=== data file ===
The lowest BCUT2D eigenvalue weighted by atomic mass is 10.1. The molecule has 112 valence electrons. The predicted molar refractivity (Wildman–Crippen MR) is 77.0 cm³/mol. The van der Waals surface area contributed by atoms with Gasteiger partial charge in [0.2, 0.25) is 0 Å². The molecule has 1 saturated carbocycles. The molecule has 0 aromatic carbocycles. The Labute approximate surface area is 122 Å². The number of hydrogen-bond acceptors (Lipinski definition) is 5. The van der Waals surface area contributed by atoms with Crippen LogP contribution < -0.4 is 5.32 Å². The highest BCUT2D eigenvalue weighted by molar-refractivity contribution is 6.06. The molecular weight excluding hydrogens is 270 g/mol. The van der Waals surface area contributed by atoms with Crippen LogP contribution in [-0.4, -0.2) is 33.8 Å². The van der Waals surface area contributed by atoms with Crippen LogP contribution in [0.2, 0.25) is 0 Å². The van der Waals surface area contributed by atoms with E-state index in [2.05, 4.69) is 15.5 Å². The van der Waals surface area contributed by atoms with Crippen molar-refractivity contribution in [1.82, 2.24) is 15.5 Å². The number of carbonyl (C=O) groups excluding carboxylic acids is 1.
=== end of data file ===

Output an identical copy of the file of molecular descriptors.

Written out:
The lowest BCUT2D eigenvalue weighted by atomic mass is 10.1. The molecule has 112 valence electrons. The predicted molar refractivity (Wildman–Crippen MR) is 77.0 cm³/mol. The van der Waals surface area contributed by atoms with Gasteiger partial charge in [0.2, 0.25) is 0 Å². The molecule has 1 saturated carbocycles. The molecule has 0 aromatic carbocycles. The Labute approximate surface area is 122 Å². The number of hydrogen-bond acceptors (Lipinski definition) is 5. The van der Waals surface area contributed by atoms with Crippen LogP contribution < -0.4 is 5.32 Å². The highest BCUT2D eigenvalue weighted by molar-refractivity contribution is 6.06. The molecular weight excluding hydrogens is 270 g/mol. The van der Waals surface area contributed by atoms with Crippen LogP contribution in [-0.4, -0.2) is 33.8 Å². The van der Waals surface area contributed by atoms with Crippen LogP contribution in [0.2, 0.25) is 0 Å². The van der Waals surface area contributed by atoms with E-state index in [2.05, 4.69) is 15.5 Å². The van der Waals surface area contributed by atoms with Crippen molar-refractivity contribution in [1.82, 2.24) is 15.5 Å². The number of carbonyl (C=O) groups excluding carboxylic acids is 1.